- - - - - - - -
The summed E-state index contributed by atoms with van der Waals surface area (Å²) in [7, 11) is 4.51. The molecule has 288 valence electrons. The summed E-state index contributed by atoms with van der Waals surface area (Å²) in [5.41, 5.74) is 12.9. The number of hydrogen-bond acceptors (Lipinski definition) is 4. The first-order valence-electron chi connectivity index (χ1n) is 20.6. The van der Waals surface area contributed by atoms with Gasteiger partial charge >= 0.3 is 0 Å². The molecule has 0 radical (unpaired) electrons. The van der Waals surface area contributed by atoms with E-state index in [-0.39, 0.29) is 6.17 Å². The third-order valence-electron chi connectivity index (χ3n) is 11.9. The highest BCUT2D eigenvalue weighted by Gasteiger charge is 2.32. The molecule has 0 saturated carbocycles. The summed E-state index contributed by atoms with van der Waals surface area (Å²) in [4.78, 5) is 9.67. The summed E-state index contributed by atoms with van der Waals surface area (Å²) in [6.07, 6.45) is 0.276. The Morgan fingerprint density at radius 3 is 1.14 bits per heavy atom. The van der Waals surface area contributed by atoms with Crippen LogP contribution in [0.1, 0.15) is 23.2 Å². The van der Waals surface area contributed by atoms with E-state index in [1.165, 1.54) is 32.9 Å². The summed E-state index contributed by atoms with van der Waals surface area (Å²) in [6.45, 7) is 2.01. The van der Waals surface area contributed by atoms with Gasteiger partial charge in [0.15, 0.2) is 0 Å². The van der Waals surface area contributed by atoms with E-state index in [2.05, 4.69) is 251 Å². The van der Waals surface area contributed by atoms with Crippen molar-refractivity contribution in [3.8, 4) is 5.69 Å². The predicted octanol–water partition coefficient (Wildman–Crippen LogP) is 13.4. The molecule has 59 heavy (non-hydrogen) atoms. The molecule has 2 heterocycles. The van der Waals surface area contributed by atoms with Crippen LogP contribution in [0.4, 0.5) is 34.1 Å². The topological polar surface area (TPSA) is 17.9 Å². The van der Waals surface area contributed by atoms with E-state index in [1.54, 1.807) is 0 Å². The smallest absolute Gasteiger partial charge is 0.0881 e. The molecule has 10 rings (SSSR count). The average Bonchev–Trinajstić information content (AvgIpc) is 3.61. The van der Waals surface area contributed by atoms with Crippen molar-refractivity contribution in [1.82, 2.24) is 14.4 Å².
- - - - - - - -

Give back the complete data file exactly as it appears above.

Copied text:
The summed E-state index contributed by atoms with van der Waals surface area (Å²) in [7, 11) is 4.51. The molecule has 288 valence electrons. The summed E-state index contributed by atoms with van der Waals surface area (Å²) in [5.41, 5.74) is 12.9. The number of hydrogen-bond acceptors (Lipinski definition) is 4. The first-order valence-electron chi connectivity index (χ1n) is 20.6. The van der Waals surface area contributed by atoms with Gasteiger partial charge >= 0.3 is 0 Å². The molecule has 0 radical (unpaired) electrons. The van der Waals surface area contributed by atoms with E-state index in [-0.39, 0.29) is 6.17 Å². The third-order valence-electron chi connectivity index (χ3n) is 11.9. The highest BCUT2D eigenvalue weighted by Gasteiger charge is 2.32. The molecule has 0 saturated carbocycles. The summed E-state index contributed by atoms with van der Waals surface area (Å²) in [4.78, 5) is 9.67. The summed E-state index contributed by atoms with van der Waals surface area (Å²) in [6.07, 6.45) is 0.276. The Morgan fingerprint density at radius 3 is 1.14 bits per heavy atom. The van der Waals surface area contributed by atoms with Crippen LogP contribution in [0.1, 0.15) is 23.2 Å². The van der Waals surface area contributed by atoms with E-state index in [1.165, 1.54) is 32.9 Å². The summed E-state index contributed by atoms with van der Waals surface area (Å²) in [6.45, 7) is 2.01. The van der Waals surface area contributed by atoms with Gasteiger partial charge in [0.15, 0.2) is 0 Å². The van der Waals surface area contributed by atoms with E-state index in [2.05, 4.69) is 251 Å². The van der Waals surface area contributed by atoms with Crippen molar-refractivity contribution in [3.8, 4) is 5.69 Å². The predicted octanol–water partition coefficient (Wildman–Crippen LogP) is 13.4. The molecule has 59 heavy (non-hydrogen) atoms. The molecule has 2 heterocycles. The van der Waals surface area contributed by atoms with Crippen LogP contribution in [0.4, 0.5) is 34.1 Å². The topological polar surface area (TPSA) is 17.9 Å². The van der Waals surface area contributed by atoms with E-state index in [1.54, 1.807) is 0 Å². The smallest absolute Gasteiger partial charge is 0.0881 e. The molecule has 10 rings (SSSR count). The average Bonchev–Trinajstić information content (AvgIpc) is 3.61. The van der Waals surface area contributed by atoms with Crippen molar-refractivity contribution in [1.82, 2.24) is 14.4 Å².